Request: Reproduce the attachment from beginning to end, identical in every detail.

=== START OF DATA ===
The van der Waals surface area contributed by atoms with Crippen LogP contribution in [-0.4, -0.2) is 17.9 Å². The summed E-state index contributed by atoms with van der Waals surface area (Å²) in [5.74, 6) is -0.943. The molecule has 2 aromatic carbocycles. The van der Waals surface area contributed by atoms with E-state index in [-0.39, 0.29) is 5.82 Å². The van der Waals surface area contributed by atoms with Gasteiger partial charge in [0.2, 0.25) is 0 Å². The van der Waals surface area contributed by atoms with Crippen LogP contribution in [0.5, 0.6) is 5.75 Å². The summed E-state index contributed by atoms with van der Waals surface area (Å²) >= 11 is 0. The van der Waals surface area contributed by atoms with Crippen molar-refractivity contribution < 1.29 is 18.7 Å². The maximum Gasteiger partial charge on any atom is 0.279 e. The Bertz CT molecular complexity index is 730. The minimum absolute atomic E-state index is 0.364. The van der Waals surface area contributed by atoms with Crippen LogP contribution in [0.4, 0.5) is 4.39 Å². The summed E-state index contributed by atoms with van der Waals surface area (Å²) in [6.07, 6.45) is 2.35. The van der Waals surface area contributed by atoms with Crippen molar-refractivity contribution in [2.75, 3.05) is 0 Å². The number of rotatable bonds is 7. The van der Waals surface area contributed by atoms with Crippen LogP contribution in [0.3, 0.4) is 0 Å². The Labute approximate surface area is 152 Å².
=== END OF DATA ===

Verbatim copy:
The van der Waals surface area contributed by atoms with Crippen LogP contribution in [-0.4, -0.2) is 17.9 Å². The summed E-state index contributed by atoms with van der Waals surface area (Å²) in [5.74, 6) is -0.943. The molecule has 2 aromatic carbocycles. The van der Waals surface area contributed by atoms with E-state index in [-0.39, 0.29) is 5.82 Å². The van der Waals surface area contributed by atoms with Gasteiger partial charge in [0.2, 0.25) is 0 Å². The van der Waals surface area contributed by atoms with Crippen LogP contribution in [0.5, 0.6) is 5.75 Å². The summed E-state index contributed by atoms with van der Waals surface area (Å²) >= 11 is 0. The van der Waals surface area contributed by atoms with Crippen molar-refractivity contribution < 1.29 is 18.7 Å². The maximum Gasteiger partial charge on any atom is 0.279 e. The Bertz CT molecular complexity index is 730. The minimum absolute atomic E-state index is 0.364. The van der Waals surface area contributed by atoms with Crippen LogP contribution in [0.4, 0.5) is 4.39 Å². The summed E-state index contributed by atoms with van der Waals surface area (Å²) in [6.07, 6.45) is 2.35. The van der Waals surface area contributed by atoms with Crippen molar-refractivity contribution in [2.75, 3.05) is 0 Å². The number of rotatable bonds is 7. The van der Waals surface area contributed by atoms with Crippen LogP contribution in [0.3, 0.4) is 0 Å². The Labute approximate surface area is 152 Å².